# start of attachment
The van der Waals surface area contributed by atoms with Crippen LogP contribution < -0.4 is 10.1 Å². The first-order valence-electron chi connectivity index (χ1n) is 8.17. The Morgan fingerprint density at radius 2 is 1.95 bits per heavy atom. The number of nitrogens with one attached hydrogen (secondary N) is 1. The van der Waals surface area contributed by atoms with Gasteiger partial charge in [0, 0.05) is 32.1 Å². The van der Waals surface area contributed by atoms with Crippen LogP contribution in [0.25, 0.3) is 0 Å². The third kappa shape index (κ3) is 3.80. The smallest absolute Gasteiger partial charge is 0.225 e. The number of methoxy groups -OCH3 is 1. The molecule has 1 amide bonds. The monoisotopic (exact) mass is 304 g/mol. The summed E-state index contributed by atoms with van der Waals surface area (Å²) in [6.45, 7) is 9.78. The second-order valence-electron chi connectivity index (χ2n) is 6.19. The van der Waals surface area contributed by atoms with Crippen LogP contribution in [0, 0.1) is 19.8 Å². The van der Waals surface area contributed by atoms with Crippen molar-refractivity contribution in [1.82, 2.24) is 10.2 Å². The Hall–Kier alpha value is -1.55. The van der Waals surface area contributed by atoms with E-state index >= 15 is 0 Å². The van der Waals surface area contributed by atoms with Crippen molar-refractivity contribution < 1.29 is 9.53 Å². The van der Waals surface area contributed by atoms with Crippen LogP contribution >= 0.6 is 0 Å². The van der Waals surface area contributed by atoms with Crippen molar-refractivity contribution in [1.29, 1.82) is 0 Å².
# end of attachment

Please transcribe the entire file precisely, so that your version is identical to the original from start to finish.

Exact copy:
The van der Waals surface area contributed by atoms with Crippen LogP contribution < -0.4 is 10.1 Å². The first-order valence-electron chi connectivity index (χ1n) is 8.17. The Morgan fingerprint density at radius 2 is 1.95 bits per heavy atom. The number of nitrogens with one attached hydrogen (secondary N) is 1. The van der Waals surface area contributed by atoms with Gasteiger partial charge in [0, 0.05) is 32.1 Å². The van der Waals surface area contributed by atoms with Crippen LogP contribution in [0.25, 0.3) is 0 Å². The third kappa shape index (κ3) is 3.80. The smallest absolute Gasteiger partial charge is 0.225 e. The number of methoxy groups -OCH3 is 1. The molecule has 1 amide bonds. The monoisotopic (exact) mass is 304 g/mol. The summed E-state index contributed by atoms with van der Waals surface area (Å²) in [6.45, 7) is 9.78. The second-order valence-electron chi connectivity index (χ2n) is 6.19. The van der Waals surface area contributed by atoms with Crippen LogP contribution in [0, 0.1) is 19.8 Å². The van der Waals surface area contributed by atoms with Crippen molar-refractivity contribution in [1.82, 2.24) is 10.2 Å². The Hall–Kier alpha value is -1.55. The van der Waals surface area contributed by atoms with E-state index >= 15 is 0 Å². The van der Waals surface area contributed by atoms with Crippen molar-refractivity contribution < 1.29 is 9.53 Å². The van der Waals surface area contributed by atoms with Crippen LogP contribution >= 0.6 is 0 Å². The van der Waals surface area contributed by atoms with Crippen molar-refractivity contribution in [1.29, 1.82) is 0 Å².